And confidence in Windows 7 has climbed since the OS shipped. Last April, 67 percent of those polled said they had concerns about the upcoming operating system; this year, only 56 percent said they did. "The difference was the release of the operating system, the biggest part of that from hands-on experience," Hagglund said as she explained why some in IT have changed their minds about Windows 7. "They're trying it at home, many of them, long before it comes to them professionally, so they know what it's like."
IT's specific concerns about Windows 7 have also changed. While 62 percent of those polled last April said they were worried about Windows 7's stability and 47 percent expressed concern over its performance, in the most recent survey, those numbers fell to 41 and 25 percent, respectively.
"What I see that saying is that Microsoft did a great job with this thing," said Hagglund, "because the concerns about Windows 7 that Microsoft had the most control over, like stability and performance, are the ones where fewer people are worried."
Hagglund admitted to only one survey result that took her aback. "I was shocked by how few said they weren't waiting for SP1," she said. Forty-six percent of those polled said they wouldn't wait for Windows 7 Service Pack 1 (SP1) to deploy the operating system. "That may not sound like a lot, but for IT, it's a huge number," Hagglund added, referring to the tradition among businesses to wait for an operating system's first service pack before migrating.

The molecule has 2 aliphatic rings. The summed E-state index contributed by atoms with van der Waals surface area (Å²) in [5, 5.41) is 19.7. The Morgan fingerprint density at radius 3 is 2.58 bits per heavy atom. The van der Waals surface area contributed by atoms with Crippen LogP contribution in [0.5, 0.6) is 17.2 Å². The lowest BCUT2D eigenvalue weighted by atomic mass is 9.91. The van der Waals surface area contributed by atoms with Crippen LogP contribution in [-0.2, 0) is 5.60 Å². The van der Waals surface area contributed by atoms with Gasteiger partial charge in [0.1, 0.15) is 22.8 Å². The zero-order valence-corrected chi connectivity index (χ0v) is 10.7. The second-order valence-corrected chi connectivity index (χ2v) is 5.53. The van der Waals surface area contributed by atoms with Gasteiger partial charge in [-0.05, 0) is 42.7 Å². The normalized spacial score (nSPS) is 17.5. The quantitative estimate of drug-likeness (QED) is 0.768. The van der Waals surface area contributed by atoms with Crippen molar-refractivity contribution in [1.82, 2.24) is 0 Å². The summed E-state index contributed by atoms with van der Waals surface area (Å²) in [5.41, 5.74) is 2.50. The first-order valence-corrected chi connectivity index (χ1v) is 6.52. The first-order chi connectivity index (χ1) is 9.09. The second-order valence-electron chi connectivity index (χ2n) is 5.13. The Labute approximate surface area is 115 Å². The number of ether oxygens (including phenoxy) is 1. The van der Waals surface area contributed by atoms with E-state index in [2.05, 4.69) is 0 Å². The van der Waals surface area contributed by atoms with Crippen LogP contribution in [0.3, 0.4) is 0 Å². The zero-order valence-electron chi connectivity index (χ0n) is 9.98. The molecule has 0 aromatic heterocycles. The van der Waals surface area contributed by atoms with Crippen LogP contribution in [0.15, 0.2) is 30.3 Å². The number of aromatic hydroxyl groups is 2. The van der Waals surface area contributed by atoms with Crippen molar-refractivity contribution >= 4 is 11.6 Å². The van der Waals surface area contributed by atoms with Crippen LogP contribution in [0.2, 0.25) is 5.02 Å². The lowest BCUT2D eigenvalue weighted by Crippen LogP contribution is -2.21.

Two weeks ago, when a usually accurate site reported that Microsoft had ditched plans to postpone Windows 7 SP1, Michael Cherry, an analyst with Directions on Microsoft, argued that if there was a time to ignore the SP1 tradition, this was it. "This time, waiting for SP1 may be doing yourself a disservice," Cherry said at the time.
Dimensional's survey was conducted for Kace, a systems management appliance company that was acquired by computer maker Dell last month. Hagglund's report can be obtained at Kace's site (registration required).
Gregg Keizer covers Microsoft, security issues, Apple, Web browsers and general technology breaking news for Computerworld. Follow Gregg on Twitter at @gkeizer or subscribe to Gregg's RSS feed. His e-mail address is email@example.com.
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